Baby bottles are nothing new. At least, according to science.
Odd clay vessels found at archaeological sites in ancient European villages have stumped scientists for decades. Were these vessels pots? Were they cups? Did they have some sort of medicinal use?
It looks like scientists may have finally figured out what these ceramic cups were: baby bottles! Found in Bronze and Iron Age infant graves in Bavaria, the cups had long, thin spouts and were also decorated with geometric patterns or shaped like animals.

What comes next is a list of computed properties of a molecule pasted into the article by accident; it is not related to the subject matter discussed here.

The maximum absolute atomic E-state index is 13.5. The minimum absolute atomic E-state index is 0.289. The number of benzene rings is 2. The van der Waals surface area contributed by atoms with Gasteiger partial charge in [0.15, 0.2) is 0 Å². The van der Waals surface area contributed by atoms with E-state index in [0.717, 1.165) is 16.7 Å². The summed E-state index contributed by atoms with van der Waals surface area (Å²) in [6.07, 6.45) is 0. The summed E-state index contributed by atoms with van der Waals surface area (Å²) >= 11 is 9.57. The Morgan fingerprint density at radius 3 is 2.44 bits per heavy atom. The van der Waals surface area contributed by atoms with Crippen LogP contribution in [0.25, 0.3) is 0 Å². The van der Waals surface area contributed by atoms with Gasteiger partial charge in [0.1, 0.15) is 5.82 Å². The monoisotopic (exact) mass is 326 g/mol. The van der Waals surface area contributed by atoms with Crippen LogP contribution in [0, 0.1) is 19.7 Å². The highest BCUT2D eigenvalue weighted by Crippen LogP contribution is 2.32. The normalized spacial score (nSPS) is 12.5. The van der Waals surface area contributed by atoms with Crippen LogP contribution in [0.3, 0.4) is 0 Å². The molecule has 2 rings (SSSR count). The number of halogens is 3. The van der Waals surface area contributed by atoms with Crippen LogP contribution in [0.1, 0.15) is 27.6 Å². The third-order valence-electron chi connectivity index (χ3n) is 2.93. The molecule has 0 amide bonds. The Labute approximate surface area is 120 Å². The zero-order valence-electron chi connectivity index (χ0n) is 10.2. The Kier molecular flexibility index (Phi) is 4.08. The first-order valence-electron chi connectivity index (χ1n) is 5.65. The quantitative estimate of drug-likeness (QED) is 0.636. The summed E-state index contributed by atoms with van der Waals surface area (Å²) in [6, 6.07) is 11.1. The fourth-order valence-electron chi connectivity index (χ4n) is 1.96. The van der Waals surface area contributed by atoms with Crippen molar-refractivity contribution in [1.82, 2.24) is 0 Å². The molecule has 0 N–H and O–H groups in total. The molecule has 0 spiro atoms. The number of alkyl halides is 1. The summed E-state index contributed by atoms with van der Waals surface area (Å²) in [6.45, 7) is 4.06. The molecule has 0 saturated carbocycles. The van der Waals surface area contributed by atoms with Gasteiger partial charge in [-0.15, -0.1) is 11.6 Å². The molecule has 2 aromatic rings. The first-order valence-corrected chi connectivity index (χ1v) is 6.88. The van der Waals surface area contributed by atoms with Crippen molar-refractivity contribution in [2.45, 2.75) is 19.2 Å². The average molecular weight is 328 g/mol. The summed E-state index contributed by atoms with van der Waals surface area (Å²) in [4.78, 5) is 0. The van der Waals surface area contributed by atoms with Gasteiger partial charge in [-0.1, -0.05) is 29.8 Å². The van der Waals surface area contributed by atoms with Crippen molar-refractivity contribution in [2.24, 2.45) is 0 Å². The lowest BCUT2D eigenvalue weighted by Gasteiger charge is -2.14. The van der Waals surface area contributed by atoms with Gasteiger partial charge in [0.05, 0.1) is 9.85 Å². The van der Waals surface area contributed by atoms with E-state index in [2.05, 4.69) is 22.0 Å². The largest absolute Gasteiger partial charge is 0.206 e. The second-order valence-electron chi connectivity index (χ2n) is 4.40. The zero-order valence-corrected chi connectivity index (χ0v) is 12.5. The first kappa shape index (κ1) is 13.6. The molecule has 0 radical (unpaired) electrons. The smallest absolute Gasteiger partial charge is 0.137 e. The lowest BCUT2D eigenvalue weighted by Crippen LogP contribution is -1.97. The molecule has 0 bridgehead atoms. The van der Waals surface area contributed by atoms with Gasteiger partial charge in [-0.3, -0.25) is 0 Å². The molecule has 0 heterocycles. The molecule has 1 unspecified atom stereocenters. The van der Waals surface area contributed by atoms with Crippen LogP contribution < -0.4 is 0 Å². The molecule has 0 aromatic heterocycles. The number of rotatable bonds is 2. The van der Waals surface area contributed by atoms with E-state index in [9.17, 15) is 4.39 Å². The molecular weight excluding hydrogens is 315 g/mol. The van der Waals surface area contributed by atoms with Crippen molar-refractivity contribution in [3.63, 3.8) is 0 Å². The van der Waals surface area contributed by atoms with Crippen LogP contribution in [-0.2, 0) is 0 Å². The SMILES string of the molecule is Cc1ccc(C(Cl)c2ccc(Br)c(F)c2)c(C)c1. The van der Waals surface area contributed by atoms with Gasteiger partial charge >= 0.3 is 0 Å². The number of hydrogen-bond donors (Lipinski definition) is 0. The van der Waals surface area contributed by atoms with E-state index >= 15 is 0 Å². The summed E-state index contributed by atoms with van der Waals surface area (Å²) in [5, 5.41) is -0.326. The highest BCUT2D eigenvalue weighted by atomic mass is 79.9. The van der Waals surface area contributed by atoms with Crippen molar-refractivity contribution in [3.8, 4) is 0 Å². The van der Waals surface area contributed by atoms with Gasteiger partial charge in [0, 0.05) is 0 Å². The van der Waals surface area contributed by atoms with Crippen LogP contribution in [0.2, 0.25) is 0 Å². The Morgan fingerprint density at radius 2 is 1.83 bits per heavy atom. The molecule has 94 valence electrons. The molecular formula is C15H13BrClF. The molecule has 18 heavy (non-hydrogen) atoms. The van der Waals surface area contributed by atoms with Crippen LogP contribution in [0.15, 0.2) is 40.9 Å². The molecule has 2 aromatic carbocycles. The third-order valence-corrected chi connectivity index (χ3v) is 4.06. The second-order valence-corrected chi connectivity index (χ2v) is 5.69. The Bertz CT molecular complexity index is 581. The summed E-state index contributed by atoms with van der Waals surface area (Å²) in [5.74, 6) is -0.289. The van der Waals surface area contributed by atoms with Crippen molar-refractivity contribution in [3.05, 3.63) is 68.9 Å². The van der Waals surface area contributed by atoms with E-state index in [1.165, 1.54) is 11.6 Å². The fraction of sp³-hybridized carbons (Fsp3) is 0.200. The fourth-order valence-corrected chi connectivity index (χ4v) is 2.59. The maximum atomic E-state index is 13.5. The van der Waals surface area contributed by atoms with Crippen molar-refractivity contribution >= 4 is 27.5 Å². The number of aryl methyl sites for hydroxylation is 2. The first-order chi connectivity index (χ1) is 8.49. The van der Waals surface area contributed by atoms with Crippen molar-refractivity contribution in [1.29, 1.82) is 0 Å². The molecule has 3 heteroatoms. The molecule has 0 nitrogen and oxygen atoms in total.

If this pattern-happy, animal-esque decor sounds familiar, it is. Like modern baby bottles, which are often covered in pretty prints and adorable little animals, it seems like ancient Europeans also enjoyed decorating their kiddos’ cups too.
To determine the use of these cups, scientists examined what was left inside. After studying the carbon isotopes from two vessels they found that the ceramic containers once held either cow, sheep, goat, human or pig milk.
So what exactly does that mean? According to the research, published in the journal Nature, this may confirm that prehistoric infants were either fed milk or parents used the option to wean them.
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